The paintings of Kevork Cholakian ask that you pay attention — not just to their strongly defined shapes and resplendent colors but to the marvelous world they convey. Exquisite contours and rich tonal layering form still-life subjects that beguile the viewer with both the command of their design and the fullness of their actualization. Reinforced by round panels, plump heirloom tomatoes of unexpected hues are isolated against backdrops of a contrasting saturated color. The outline of each tomato diverges from and plays with the primary circular shape, while ribbing, like puckered cloth, radiates from the capping stem. Three spherical marbles enhanced with wrapping ornamental spirals are arranged in paced sequences against bright, rhythmic stripes. Partaking of the same palette as these vertical bands, the marbles read as distinct and tantalizingly tactile by virtue of white highlights that suggest shiny, smooth glass. Cholakian raises familiar objects to a magnitude above their ordinary station with his powerful minimalist compositions in combination with lavish descriptive rendering.
Weaned on Pop Art and inspired by the Dutch Old Masters, Cholakian likewise revels in the things of everyday life as is characteristic of those styles. An affinity for both of these dissimilar approaches lends a complexity to his deceptively simple artworks in which formalism and realism commingle. Bold abstract elements and organizing principles are combined with sumptuous visual information. Broad, flat areas of color akin to those of high-modern color field painters, like Gene Davis and Frank Stella, reside with intricate builds of translucent oil paint that look all the way back to the 15th-century Flemish visionary, Jan Van Eyck. The hard edges of his deft outlines reconcile with the sharp focus of acutely observed details. Simultaneously restrained and excessive, conceptual and perceptual, Cholakian’s still-life paintings maintain a dynamic equilibrium in a way that intensifies the viewer’s experience, such that unassuming subjects like cherries, rocks, peppers, and papayas seem more illumination than mere illusion.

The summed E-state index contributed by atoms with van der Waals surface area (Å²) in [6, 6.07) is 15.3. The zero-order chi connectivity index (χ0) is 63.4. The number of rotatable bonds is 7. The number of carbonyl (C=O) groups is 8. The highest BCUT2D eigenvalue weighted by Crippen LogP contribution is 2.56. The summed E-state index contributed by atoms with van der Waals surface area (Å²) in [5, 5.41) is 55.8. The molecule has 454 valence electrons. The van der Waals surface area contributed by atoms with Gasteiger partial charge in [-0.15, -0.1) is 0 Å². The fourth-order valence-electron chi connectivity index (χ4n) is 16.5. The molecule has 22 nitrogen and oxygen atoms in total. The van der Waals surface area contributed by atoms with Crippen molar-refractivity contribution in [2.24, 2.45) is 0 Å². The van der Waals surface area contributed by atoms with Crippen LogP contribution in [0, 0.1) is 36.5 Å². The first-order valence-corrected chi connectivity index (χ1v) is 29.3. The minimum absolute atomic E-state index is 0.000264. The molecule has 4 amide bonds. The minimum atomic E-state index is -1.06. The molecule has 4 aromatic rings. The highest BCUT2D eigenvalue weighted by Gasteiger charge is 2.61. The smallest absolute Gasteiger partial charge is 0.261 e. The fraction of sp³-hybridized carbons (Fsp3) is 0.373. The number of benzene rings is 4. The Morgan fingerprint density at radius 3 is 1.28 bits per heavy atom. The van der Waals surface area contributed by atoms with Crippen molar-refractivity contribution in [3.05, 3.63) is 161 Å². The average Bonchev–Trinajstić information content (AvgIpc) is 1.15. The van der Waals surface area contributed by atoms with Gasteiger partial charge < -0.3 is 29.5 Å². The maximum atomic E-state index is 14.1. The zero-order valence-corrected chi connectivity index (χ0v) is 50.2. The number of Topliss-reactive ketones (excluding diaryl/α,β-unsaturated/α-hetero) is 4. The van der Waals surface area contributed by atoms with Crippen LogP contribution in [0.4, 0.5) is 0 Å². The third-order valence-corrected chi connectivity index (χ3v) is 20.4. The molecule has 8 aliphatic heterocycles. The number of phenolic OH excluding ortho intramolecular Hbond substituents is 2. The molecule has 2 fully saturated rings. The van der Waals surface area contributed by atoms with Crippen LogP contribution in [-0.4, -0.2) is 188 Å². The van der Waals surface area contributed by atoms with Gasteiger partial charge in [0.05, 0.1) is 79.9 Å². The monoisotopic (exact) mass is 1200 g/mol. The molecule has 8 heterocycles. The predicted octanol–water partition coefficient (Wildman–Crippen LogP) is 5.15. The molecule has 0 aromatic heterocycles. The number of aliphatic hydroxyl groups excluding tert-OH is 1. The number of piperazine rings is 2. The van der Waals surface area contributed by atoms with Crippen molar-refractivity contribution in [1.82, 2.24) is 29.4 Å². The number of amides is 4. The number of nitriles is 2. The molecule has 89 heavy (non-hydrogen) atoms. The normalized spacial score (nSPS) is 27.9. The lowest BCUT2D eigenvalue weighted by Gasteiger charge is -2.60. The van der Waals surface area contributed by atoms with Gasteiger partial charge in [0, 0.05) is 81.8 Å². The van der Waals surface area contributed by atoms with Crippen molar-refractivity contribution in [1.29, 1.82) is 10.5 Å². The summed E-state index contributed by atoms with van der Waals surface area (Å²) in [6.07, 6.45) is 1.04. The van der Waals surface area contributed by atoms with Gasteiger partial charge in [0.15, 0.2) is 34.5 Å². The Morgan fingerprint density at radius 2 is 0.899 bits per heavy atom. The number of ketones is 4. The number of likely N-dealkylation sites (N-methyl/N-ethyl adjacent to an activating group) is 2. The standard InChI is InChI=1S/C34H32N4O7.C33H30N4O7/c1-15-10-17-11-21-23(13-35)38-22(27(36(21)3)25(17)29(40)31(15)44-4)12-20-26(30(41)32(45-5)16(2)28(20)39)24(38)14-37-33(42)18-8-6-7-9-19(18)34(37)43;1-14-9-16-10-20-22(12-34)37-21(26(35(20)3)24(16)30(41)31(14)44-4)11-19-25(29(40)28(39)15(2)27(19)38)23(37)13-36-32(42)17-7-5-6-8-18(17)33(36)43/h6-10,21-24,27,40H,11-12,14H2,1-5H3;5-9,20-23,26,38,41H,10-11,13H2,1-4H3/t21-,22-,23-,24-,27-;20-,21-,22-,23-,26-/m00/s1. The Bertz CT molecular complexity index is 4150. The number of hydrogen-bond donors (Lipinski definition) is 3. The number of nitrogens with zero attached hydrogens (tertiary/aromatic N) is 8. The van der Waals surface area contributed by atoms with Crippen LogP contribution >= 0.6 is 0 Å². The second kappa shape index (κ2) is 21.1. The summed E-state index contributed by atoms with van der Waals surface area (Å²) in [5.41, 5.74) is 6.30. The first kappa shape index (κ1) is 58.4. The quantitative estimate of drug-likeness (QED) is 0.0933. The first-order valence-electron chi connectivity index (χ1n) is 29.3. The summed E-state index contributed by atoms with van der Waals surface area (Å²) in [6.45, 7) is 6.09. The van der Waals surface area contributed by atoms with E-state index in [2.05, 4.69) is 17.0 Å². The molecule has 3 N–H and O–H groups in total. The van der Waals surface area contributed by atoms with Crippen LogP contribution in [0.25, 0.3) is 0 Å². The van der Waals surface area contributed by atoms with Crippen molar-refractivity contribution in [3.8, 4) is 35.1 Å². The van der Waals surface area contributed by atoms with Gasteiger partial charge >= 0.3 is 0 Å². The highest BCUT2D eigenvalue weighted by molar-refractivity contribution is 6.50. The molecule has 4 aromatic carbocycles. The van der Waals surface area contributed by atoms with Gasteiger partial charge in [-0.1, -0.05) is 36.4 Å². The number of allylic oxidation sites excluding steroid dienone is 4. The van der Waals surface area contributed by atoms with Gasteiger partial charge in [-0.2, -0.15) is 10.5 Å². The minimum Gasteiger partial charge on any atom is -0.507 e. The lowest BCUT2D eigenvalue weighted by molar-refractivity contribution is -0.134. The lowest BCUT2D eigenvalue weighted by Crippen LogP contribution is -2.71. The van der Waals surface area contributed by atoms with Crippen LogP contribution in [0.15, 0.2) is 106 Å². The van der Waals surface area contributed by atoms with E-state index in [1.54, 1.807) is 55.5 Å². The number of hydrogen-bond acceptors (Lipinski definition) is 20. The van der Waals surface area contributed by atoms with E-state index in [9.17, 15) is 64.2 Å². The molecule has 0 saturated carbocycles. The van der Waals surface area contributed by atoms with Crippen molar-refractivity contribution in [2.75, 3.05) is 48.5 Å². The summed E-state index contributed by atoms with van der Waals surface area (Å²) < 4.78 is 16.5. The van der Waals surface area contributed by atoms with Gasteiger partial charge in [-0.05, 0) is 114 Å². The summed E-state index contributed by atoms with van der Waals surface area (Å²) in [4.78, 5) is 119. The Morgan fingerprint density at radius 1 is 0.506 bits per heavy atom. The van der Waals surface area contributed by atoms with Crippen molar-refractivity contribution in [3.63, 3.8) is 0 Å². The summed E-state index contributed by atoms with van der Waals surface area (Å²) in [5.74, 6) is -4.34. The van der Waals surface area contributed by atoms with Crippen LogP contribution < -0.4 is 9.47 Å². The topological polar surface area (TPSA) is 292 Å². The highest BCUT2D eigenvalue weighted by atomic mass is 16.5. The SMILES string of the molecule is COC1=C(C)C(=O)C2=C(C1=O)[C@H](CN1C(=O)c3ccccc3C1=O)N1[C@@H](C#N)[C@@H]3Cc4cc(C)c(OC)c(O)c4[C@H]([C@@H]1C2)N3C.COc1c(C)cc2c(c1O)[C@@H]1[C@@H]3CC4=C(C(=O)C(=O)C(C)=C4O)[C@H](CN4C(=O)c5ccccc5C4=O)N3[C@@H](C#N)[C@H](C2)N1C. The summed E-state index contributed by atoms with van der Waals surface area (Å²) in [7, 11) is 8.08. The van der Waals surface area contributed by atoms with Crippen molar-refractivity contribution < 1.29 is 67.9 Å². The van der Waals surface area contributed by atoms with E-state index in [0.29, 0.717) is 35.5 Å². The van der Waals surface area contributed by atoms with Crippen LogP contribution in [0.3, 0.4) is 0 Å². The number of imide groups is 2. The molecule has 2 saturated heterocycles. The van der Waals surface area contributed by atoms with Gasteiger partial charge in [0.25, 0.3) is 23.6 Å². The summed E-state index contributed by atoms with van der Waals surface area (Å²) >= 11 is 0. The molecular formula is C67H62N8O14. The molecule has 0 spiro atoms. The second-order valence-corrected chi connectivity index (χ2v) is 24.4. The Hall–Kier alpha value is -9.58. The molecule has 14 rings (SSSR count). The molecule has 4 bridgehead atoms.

Yet his portrayal is not so much idealizing as granting objects their dignity — the perfection of imperfection. With access to Los Angeles’ four-seasons produce markets, Cholakian seeks out fruits and vegetables possessing the most character, which often means marked by a defect or oddness. Whereas decay is usually associated with loss or deformation, his eye discerns a curious metamorphosis, and his still-life subjects increase in vitality and magnificence. In this delight in anomalies and the effects of natural processes, Cholakian’s sensibility corresponds to Zen aesthetic tenets, including the qualities of transcending the conventional and energized calm. Similarly, the directness and clarity of his paintings are the result of meticulous planning and painstaking yet contemplative execution involving up to twenty layers of high-quality Old Holland oil pigments. Subjects are mindfully placed and individually positioned with understated asymmetry that is delicately balanced. Accordingly, in his obsessive color selection, Cholakian avoids the habitual and offsets heightened, often atypical color with striking, off-centered contrasts.
In time, the blistered pepper will wither, the dangling cherry will drop, the marble will roll away; but in Cholakian’s paintings its passage is frozen in perpetual impermanence. While temporality is suspended, pictorial space confounds. Subjects are perched on a table-like surface, but it’s unclear as to their surroundings. Composed of single or multiple colors, backgrounds may be an extension of our space or may be simply negative space; throughout the composition, we try to settle into an easy reading of two or three dimensions, but no single determinant prevails. Even neutral tones serve to separate the objects from our grasp. Visually cunning, Cholakian uses reflections and refractions to create ghost forms and ambiguous relationships: substantial, ripe tomatoes seem to levitate; marbles appear to be strangely locked in place. His choice of subjects often provides ample opportunity to suggest that ambient light is glancing off their surfaces. Yet the ambient light in fact passes through the layers of oil paint creating an internal glow, the effect of which is as if pure color found a way to manifest.